criminal justice, faith, institutions, literary journalism, murder, prison, violence

My Brother’s Keeper

It is rare that I promote my work–I’m bad at that–but this one is more urgent. In fact, it is quite literally a matter of life and death.

I’d like to bring to your attention my February cover story for Pacific Standard Magazine, “My Brother’s Keeper: When her brother is sentenced to death for a murder he didn’t commit, one woman takes on the corrosive culture of capital punishment.”

The article describes Terri Been’s fight to save the life of her kid brother, Jeff Wood. A 44-year-old man with a learning disorder and mental health issues, Jeff has languished on death row in Texas for the past 22 years. During trial, Jeff, who drove the getaway car in a robbery, was allowed to basically represent himself. He received no mitigation, and the prosecutor, Lucy Wilke, used the notorious “psychiatrist” James Grigson, also known as Dr. Death, to prove to the jury that Jeff will “with absolute certainty kill again” (even though, as you will learn in the piece, everyone agrees that he never killed anyone in the first place). Grigson agreed to testify, even though he never even met Jeff, let alone examined him.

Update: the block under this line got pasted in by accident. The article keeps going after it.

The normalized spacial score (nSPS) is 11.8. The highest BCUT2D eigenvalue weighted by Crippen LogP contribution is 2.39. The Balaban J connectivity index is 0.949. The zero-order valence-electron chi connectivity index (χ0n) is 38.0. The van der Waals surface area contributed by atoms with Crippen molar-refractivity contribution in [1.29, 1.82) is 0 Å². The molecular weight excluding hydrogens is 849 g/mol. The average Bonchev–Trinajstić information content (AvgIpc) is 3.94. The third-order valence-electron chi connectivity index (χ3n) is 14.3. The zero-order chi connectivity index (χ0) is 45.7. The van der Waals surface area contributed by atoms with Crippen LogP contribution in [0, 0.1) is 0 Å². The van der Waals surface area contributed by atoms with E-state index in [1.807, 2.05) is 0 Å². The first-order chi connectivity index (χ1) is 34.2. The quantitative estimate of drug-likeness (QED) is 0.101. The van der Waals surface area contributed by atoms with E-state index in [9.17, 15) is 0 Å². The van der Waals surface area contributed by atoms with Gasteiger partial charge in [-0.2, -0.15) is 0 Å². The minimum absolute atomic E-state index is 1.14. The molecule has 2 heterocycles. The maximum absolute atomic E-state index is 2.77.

It is no exaggeration when I say that I have never written a more important, more traumatizing and more time-intensive piece.

Jeff’s execution–his second execution date, in fact–was stayed in 2016 because of the taint of Grigson’s testimony. (His first execution, in 2008, was stayed because of his mental health issues.) Jeff’s family is expecting the courts to respond to their Habeas Corpus petition in the coming weeks. There are two possible outcomes: Either he will be granted a new trial or he’ll receive a third execution date.

I hope you’ll consider my article about Jeff and his family’s struggle.

(Photos by Jérôme Sessini)

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